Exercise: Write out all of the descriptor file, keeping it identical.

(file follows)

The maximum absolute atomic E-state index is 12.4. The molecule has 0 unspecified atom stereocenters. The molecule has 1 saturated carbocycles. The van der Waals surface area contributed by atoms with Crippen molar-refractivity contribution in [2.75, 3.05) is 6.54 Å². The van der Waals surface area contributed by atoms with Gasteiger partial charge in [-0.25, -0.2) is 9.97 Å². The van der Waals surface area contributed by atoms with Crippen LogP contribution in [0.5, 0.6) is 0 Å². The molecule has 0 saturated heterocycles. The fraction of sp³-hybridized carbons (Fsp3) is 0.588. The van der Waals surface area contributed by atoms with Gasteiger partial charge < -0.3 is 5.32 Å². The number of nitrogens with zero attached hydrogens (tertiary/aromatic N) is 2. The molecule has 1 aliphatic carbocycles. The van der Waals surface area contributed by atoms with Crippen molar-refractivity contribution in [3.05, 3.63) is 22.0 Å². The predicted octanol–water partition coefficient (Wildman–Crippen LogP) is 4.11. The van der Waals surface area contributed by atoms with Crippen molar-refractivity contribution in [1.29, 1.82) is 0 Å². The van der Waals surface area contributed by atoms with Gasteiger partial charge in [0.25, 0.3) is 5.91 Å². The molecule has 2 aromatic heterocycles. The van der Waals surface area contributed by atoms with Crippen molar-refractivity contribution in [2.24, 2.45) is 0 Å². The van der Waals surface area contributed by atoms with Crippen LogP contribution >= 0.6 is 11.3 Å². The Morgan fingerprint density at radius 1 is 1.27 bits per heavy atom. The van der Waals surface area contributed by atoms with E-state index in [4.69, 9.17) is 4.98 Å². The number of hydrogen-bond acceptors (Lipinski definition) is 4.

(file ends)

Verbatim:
The maximum absolute atomic E-state index is 12.4. The molecule has 0 unspecified atom stereocenters. The molecule has 1 saturated carbocycles. The van der Waals surface area contributed by atoms with Crippen molar-refractivity contribution in [2.75, 3.05) is 6.54 Å². The van der Waals surface area contributed by atoms with Gasteiger partial charge in [-0.25, -0.2) is 9.97 Å². The van der Waals surface area contributed by atoms with Crippen LogP contribution in [0.5, 0.6) is 0 Å². The molecule has 0 saturated heterocycles. The fraction of sp³-hybridized carbons (Fsp3) is 0.588. The van der Waals surface area contributed by atoms with Gasteiger partial charge < -0.3 is 5.32 Å². The number of nitrogens with zero attached hydrogens (tertiary/aromatic N) is 2. The molecule has 1 aliphatic carbocycles. The van der Waals surface area contributed by atoms with Crippen molar-refractivity contribution in [3.05, 3.63) is 22.0 Å². The predicted octanol–water partition coefficient (Wildman–Crippen LogP) is 4.11. The van der Waals surface area contributed by atoms with Crippen molar-refractivity contribution in [1.29, 1.82) is 0 Å². The van der Waals surface area contributed by atoms with Gasteiger partial charge in [0.25, 0.3) is 5.91 Å². The molecule has 2 aromatic heterocycles. The van der Waals surface area contributed by atoms with Crippen molar-refractivity contribution in [2.24, 2.45) is 0 Å². The van der Waals surface area contributed by atoms with Crippen LogP contribution >= 0.6 is 11.3 Å². The Morgan fingerprint density at radius 1 is 1.27 bits per heavy atom. The van der Waals surface area contributed by atoms with E-state index in [4.69, 9.17) is 4.98 Å². The number of hydrogen-bond acceptors (Lipinski definition) is 4.